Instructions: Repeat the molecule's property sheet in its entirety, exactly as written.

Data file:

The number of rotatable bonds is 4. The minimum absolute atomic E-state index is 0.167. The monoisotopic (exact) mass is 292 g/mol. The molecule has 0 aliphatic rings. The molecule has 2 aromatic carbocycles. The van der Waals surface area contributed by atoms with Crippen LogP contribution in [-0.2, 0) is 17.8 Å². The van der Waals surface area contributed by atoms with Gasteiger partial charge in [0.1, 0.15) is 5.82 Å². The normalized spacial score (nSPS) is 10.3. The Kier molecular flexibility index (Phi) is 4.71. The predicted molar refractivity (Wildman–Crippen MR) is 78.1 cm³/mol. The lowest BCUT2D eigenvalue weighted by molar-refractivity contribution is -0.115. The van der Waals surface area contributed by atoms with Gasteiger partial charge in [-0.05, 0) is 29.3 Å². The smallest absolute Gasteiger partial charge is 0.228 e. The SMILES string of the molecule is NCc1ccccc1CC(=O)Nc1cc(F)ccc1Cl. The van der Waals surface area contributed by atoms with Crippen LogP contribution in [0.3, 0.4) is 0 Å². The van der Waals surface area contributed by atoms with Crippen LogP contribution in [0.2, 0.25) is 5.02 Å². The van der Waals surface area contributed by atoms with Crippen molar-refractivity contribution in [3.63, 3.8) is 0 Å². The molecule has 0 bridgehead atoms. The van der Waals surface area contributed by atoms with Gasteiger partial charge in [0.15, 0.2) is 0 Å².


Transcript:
The number of rotatable bonds is 4. The minimum absolute atomic E-state index is 0.167. The monoisotopic (exact) mass is 292 g/mol. The molecule has 0 aliphatic rings. The molecule has 2 aromatic carbocycles. The van der Waals surface area contributed by atoms with Crippen LogP contribution in [-0.2, 0) is 17.8 Å². The van der Waals surface area contributed by atoms with Gasteiger partial charge in [0.1, 0.15) is 5.82 Å². The normalized spacial score (nSPS) is 10.3. The Kier molecular flexibility index (Phi) is 4.71. The predicted molar refractivity (Wildman–Crippen MR) is 78.1 cm³/mol. The lowest BCUT2D eigenvalue weighted by molar-refractivity contribution is -0.115. The van der Waals surface area contributed by atoms with Gasteiger partial charge in [-0.05, 0) is 29.3 Å². The smallest absolute Gasteiger partial charge is 0.228 e. The SMILES string of the molecule is NCc1ccccc1CC(=O)Nc1cc(F)ccc1Cl. The van der Waals surface area contributed by atoms with Crippen LogP contribution in [0.3, 0.4) is 0 Å². The van der Waals surface area contributed by atoms with Crippen LogP contribution in [0.2, 0.25) is 5.02 Å². The van der Waals surface area contributed by atoms with Crippen molar-refractivity contribution in [3.63, 3.8) is 0 Å². The molecule has 0 bridgehead atoms. The van der Waals surface area contributed by atoms with Gasteiger partial charge in [0.15, 0.2) is 0 Å².